by Franklin Chu
Now, as the territory’s anti-China protests intensify and go into their fourth consecutive month, some analysts are beginning to consider the unthinkable — a scenario in which Hong Kong’s role in global retail becomes significantly diminished.
Here, I’ll explore Hong Kong’s role as a global retail center and what retailers could do in the event of a collapse in retail sales there.
Why Hong Kong Retail Matters
Hong Kong retail matters because it’s one of the world’s most iconic luxury retail centers. As one of the world’s top financial centers, Hong Kong is littered with Chanel and Dior stores, and there is no shortage of impeccably well-dressed bankers strutting the streets.
The city is estimated to contribute 5 to 10 percent of the world’s luxury sales. Hong Kong was Tiffany & Co.’s fourth-largest market, after the U.S., Japan and mainland China. The iconic American jewelry chain operates 10 stores in the city.
A magnet for luxury retail: Hong Kong attracts luxury retailers from the U.S. and around the world due to the city’s abundance of affluent, educated consumers. Courtesy of Azoya USA
The territory has also become a prime launching pad for brands looking to test products on increasingly affluent Chinese consumers, who frequently travel to Hong Kong to shop. For example, Rihanna’s Fenty Beauty launched its first Asia presence in Hong Kong this past September, working with the likes of luxury travel retail chain DFS to showcase its wares.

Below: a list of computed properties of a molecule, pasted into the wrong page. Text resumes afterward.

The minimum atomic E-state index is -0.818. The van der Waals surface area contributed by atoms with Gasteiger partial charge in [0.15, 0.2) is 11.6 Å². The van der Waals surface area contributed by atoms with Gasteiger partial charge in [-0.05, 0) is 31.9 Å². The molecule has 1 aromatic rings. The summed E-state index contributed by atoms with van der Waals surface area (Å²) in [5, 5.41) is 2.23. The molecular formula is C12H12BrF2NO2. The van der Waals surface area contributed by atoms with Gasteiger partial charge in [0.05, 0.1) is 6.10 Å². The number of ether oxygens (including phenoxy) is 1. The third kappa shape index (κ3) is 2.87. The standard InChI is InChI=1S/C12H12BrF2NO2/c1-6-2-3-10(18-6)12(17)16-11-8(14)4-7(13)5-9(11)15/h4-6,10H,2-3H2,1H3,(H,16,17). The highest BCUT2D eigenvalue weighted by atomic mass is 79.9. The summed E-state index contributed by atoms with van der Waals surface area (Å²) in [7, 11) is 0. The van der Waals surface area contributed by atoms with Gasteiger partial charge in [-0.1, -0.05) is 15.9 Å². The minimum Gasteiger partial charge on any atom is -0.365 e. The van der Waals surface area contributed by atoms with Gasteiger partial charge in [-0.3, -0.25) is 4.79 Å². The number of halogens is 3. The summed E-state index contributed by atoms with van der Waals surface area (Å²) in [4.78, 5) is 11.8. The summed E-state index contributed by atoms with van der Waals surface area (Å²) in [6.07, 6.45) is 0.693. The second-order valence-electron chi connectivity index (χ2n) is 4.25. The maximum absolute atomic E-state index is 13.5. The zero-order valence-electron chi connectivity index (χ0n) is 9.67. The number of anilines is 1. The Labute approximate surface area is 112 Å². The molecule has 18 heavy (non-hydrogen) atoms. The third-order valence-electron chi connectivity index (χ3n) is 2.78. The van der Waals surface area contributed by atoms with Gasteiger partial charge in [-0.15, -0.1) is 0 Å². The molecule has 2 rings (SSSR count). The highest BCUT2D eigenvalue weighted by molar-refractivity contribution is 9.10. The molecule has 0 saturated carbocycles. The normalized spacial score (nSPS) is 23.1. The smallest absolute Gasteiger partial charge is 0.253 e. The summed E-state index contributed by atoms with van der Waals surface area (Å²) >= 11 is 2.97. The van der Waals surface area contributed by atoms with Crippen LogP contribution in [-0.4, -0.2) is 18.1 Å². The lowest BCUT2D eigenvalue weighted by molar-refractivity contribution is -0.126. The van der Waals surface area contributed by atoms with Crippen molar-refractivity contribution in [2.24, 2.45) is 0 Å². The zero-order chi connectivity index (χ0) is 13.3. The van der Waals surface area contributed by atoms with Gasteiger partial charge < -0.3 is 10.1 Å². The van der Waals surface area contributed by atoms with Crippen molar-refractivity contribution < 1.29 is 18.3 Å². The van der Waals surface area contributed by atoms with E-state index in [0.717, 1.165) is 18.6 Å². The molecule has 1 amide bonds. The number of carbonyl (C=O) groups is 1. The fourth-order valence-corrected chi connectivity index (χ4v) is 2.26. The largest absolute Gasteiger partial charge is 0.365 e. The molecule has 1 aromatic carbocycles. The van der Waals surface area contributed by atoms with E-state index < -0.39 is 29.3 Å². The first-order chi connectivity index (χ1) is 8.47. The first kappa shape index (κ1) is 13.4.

Many cosmetics brands launch stores in Hong Kong to both reach Chinese travelers and avoid animal testing requirements, which are mandatory for imported cosmetics products in China.
How Recent Protests Have Impacted Hong Kong Retail
As anti-China protests drag into their fourth month, Chinese tourists, feeling the animosity from tourists, are not going to Hong Kong anymore.
In July, mainland Chinese tourist arrivals fell 5.5 percent year-over-year to $4.16 million, accounting for 80.1 percent of total tourist arrivals in the city.
Retailers such as cosmetics chain Sasa International and jewelry chain Chow Sang Sang have fallen 23 percent and 24.5 percent, respectively. Department store chain Sogo saw a 37 percent decline in foot traffic as it shut down its flagship store in Causeway Bay multiple times, due to the protests.
The Hong Kong International Airport, previously one of the world’s busiest airports, canceled flights twice and flight ticket prices have been hammered as protesters attempt to block the roads.
Protests aside, the Chinese yuan has also weakened and Chinese consumers are shifting luxury purchases to mainland China, where consumption taxes have been lowered and e-commerce is more prevalent. The situation has gotten so bad for the retail industry that Hong Kong retail sales fell 11.4 percent in value this past July, the steepest drop in three years.
Notably, 20 to 30 percent of retailers have begun to send full-time employees on unpaid leave, after already laying off part-time workers. The Hong Kong Retail Management Association has already reached out to landlords to ask for a six-month 50 percent rent reduction to help small retail businesses weather the storm.
Could E-commerce Be Retailers’ Savior?
In the face of such a bleak scenario, what can retailers do?